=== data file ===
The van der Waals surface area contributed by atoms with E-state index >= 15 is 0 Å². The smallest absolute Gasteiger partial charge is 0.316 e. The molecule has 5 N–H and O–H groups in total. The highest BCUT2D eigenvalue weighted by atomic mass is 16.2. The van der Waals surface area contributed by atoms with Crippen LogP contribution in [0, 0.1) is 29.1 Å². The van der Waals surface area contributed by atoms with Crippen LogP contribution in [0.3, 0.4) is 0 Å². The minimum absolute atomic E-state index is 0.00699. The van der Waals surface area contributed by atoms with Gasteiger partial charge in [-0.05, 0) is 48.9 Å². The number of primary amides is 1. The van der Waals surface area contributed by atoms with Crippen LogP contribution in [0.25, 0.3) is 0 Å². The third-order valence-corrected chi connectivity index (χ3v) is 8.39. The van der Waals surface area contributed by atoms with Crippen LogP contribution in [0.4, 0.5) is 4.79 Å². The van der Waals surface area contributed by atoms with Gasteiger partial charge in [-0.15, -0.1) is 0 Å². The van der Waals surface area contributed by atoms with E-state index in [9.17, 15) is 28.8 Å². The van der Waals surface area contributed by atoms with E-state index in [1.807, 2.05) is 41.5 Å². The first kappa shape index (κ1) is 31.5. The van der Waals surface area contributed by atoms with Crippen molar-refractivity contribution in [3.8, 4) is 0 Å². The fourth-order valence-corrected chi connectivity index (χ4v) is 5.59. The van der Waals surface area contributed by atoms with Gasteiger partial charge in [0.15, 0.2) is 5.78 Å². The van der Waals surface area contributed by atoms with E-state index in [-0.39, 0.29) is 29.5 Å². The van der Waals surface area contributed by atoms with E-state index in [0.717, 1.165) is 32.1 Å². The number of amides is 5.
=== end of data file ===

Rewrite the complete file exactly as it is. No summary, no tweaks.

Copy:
The van der Waals surface area contributed by atoms with E-state index >= 15 is 0 Å². The smallest absolute Gasteiger partial charge is 0.316 e. The molecule has 5 N–H and O–H groups in total. The highest BCUT2D eigenvalue weighted by atomic mass is 16.2. The van der Waals surface area contributed by atoms with Crippen LogP contribution in [0, 0.1) is 29.1 Å². The van der Waals surface area contributed by atoms with Crippen LogP contribution in [0.3, 0.4) is 0 Å². The minimum absolute atomic E-state index is 0.00699. The van der Waals surface area contributed by atoms with Gasteiger partial charge in [-0.05, 0) is 48.9 Å². The number of primary amides is 1. The van der Waals surface area contributed by atoms with Crippen LogP contribution in [0.25, 0.3) is 0 Å². The third-order valence-corrected chi connectivity index (χ3v) is 8.39. The van der Waals surface area contributed by atoms with Crippen LogP contribution in [0.4, 0.5) is 4.79 Å². The van der Waals surface area contributed by atoms with Gasteiger partial charge in [-0.15, -0.1) is 0 Å². The van der Waals surface area contributed by atoms with E-state index in [9.17, 15) is 28.8 Å². The van der Waals surface area contributed by atoms with E-state index in [1.807, 2.05) is 41.5 Å². The first kappa shape index (κ1) is 31.5. The van der Waals surface area contributed by atoms with Crippen molar-refractivity contribution in [3.8, 4) is 0 Å². The fourth-order valence-corrected chi connectivity index (χ4v) is 5.59. The van der Waals surface area contributed by atoms with Gasteiger partial charge in [0.15, 0.2) is 5.78 Å². The van der Waals surface area contributed by atoms with E-state index in [-0.39, 0.29) is 29.5 Å². The van der Waals surface area contributed by atoms with E-state index in [0.717, 1.165) is 32.1 Å². The number of amides is 5.